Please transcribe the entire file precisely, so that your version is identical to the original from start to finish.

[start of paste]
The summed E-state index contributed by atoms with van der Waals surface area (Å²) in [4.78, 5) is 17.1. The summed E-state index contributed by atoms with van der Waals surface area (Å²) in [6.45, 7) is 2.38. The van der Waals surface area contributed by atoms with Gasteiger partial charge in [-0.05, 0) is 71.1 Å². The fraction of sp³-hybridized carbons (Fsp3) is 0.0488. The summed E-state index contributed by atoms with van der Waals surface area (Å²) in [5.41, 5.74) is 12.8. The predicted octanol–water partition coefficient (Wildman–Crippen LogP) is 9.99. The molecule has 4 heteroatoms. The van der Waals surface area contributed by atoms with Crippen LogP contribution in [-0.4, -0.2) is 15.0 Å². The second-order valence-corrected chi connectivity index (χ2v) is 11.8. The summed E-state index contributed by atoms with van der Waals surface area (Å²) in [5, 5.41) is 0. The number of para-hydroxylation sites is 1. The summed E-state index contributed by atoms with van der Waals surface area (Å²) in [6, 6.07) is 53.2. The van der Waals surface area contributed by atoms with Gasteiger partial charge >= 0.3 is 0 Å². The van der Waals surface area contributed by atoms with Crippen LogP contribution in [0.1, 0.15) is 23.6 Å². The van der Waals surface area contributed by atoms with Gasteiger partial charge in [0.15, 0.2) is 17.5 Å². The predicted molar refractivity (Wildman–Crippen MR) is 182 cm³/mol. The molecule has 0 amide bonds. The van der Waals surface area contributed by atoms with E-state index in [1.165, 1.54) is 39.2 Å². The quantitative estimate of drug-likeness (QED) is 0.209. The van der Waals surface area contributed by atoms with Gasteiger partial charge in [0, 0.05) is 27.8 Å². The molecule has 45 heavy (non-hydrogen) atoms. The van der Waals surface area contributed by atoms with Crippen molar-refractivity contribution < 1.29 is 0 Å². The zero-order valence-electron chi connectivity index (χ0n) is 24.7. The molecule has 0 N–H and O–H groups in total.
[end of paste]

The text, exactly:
The summed E-state index contributed by atoms with van der Waals surface area (Å²) in [4.78, 5) is 17.1. The summed E-state index contributed by atoms with van der Waals surface area (Å²) in [6.45, 7) is 2.38. The van der Waals surface area contributed by atoms with Gasteiger partial charge in [-0.05, 0) is 71.1 Å². The fraction of sp³-hybridized carbons (Fsp3) is 0.0488. The summed E-state index contributed by atoms with van der Waals surface area (Å²) in [5.41, 5.74) is 12.8. The predicted octanol–water partition coefficient (Wildman–Crippen LogP) is 9.99. The molecule has 4 heteroatoms. The van der Waals surface area contributed by atoms with Crippen LogP contribution in [-0.4, -0.2) is 15.0 Å². The second-order valence-corrected chi connectivity index (χ2v) is 11.8. The summed E-state index contributed by atoms with van der Waals surface area (Å²) in [5, 5.41) is 0. The number of para-hydroxylation sites is 1. The summed E-state index contributed by atoms with van der Waals surface area (Å²) in [6, 6.07) is 53.2. The van der Waals surface area contributed by atoms with Gasteiger partial charge >= 0.3 is 0 Å². The van der Waals surface area contributed by atoms with Crippen LogP contribution in [0.1, 0.15) is 23.6 Å². The van der Waals surface area contributed by atoms with Gasteiger partial charge in [0.15, 0.2) is 17.5 Å². The predicted molar refractivity (Wildman–Crippen MR) is 182 cm³/mol. The molecule has 0 amide bonds. The van der Waals surface area contributed by atoms with E-state index in [1.165, 1.54) is 39.2 Å². The quantitative estimate of drug-likeness (QED) is 0.209. The van der Waals surface area contributed by atoms with Gasteiger partial charge in [0, 0.05) is 27.8 Å². The molecule has 45 heavy (non-hydrogen) atoms. The van der Waals surface area contributed by atoms with Crippen molar-refractivity contribution < 1.29 is 0 Å². The zero-order valence-electron chi connectivity index (χ0n) is 24.7. The molecule has 0 N–H and O–H groups in total.